When rest is about relationships, everything changes.
4 MINUTE READ
Rest. Is it merely the absence of busyness, or perhaps a dedicated time of peace and quiet? If either of these are the true definition, it is likely to be unattainable even by the best of us.
As a final year medical student, a lifelong struggle with anxiety firmly gripped my heart, and impacted me to the point of not being able to attend my placement without crying, feeling trapped and subsequently, needing to take time off from placement for seven weeks to try and recover. I was forced to take a time of physical and emotional rest because I couldn’t carry on without it.
Now, as a junior doctor, my shifts are rarely something that allow for rest. I spend my time busily attending to the requests and needs of others, staff or patients, and trying to live up to the expectations of my seniors and supervisors, let alone my own inner critic. A lunch break seems a luxury, and even then – the phone doesn’t stop ringing. My time is not my own, and taking the time to “rest” seems like an option there is little allowance for.
“A lunch break seems a luxury, and even then the phone doesn’t stop ringing. My time is not my own, and taking time to “rest” seems like an option there is little allowance for.”
The standard definition of rest is to “cease work or movement in order to relax, sleep, or recover strength” or “an instance or period of resting” or “an interval of silence of a specified duration”. If we rely only on this definition, it is based on our ability to cultivate time in our calendar, our ability to prioritise and to shut out distractions. If we aren’t careful, we can become so busy trying to pursue “rest” that it becomes just part of a routine where we may rest our bodies, but our spirits are just as anxious or stressed. As a Christian, I believe rest isn’t something we have to strive for, but a connection we have with the Prince of Peace – Jesus. Rest isn’t just about resting our physical body, but also our emotions, our mind and intellect, and our spirit.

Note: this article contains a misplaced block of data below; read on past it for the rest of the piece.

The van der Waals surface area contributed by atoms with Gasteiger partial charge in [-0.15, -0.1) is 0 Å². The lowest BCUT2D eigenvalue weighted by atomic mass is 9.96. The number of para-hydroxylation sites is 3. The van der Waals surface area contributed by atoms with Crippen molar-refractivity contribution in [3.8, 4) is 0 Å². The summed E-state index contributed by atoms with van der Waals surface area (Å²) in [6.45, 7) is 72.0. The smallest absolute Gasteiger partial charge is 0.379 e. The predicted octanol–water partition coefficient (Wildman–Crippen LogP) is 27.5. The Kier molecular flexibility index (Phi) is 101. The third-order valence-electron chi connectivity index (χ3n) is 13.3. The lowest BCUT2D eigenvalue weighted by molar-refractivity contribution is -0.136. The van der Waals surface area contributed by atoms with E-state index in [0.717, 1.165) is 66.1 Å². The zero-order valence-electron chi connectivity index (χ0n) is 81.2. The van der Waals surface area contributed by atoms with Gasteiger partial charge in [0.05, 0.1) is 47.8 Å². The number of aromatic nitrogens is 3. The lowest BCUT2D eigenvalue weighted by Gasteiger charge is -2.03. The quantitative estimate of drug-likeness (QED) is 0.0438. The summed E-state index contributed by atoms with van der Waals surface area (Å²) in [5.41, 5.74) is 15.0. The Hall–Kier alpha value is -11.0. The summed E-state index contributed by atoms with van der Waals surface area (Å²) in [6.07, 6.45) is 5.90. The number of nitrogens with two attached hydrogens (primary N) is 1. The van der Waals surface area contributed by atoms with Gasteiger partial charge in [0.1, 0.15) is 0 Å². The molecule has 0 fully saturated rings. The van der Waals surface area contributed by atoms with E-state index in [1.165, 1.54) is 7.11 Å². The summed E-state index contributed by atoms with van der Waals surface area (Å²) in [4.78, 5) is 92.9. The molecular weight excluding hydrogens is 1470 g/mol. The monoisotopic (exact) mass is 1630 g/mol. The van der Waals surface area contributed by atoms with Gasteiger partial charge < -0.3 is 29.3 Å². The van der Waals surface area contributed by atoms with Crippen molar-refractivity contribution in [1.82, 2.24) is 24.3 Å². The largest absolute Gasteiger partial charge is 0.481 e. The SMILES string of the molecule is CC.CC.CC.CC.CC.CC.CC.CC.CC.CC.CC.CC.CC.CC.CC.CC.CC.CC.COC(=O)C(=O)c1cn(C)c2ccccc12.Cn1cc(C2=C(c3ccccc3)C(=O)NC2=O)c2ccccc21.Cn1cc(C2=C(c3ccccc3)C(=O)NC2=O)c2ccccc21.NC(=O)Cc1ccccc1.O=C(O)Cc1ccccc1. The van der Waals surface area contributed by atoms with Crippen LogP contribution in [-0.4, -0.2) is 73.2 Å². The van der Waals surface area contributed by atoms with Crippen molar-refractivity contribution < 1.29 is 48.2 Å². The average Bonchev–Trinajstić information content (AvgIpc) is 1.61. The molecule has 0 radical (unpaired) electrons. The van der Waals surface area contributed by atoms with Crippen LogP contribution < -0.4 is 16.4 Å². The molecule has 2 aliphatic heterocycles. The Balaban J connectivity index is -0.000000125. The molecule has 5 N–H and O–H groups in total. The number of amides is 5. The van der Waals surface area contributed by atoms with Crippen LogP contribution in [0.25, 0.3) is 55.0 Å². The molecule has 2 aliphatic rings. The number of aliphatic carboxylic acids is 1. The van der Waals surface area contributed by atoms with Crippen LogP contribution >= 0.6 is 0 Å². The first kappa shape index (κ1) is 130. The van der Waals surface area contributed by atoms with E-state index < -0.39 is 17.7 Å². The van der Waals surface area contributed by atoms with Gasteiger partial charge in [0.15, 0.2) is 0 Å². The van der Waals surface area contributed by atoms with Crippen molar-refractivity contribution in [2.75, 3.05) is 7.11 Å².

When we realise that rest is not about a routine, but about a relationship, everything changes. Even in the midst of the tears and the fear of attending placement as a final year student, I spent more time in worship – learning to belong in the arms of the one who is always holding me. I learned to take in the small moments of a busy shift as a junior doctor – steadying my hand before inserting a cannula, taking a breath as I sign into the computer during a ward round. While silence, quiet, candles and face masks may be the world’s definition of rest, I’ve learned it is something much more precious than the fading, interrupting world of busyness that threatens to disrupt that space every chance it gets. If our peace lies in the world and its provisions, it won’t last very long.
What I’ve discovered is that peace is something cultivated through relationship – that even if my world is crumbling around me, the Lord is with me, and that it is His strength that builds my faith. When I am weak, He is always strong, because of His great glory. When I am breaking, He is ever faithful to redeem me and build me up again. Resting in Him means that the source of my value does not lie in the opinions of men or in anything I can do, but in who He has created me to be.
Rest is the beginning of restoration. When we learn to submit our failures, our desires, our dreams and our disappointments, we can find rest at the foot of the cross. In submission, our spirit is connected and God partners with us in sharing His peace. Only then can He begin to restore us to who He has truly made us to be – His children.
There will still be moments and days where I don’t get the time to physically rest, but my hope is that I will always know where my true rest and peace comes from – and I pray that you would know the same.
“For to us a child is born, to us a son is given, and the government will be on His shoulders. And he will be called Wonderful Counselor, Mighty God, Everlasting Father, Prince of Peace.” (Isaiah 9:6)
Dr Brioney Keats
Dr Brioney Keats is a proud Gamilaroi woman currently working as a junior doctor at Gold Coast Health in Queensland. She is passionate about providing person-centred care and fostering the development of healthy and well rounded medical professionals. Her areas of interest are Obstetrics and Gynaecology, Global and Indigenous Health, advocacy and medical education.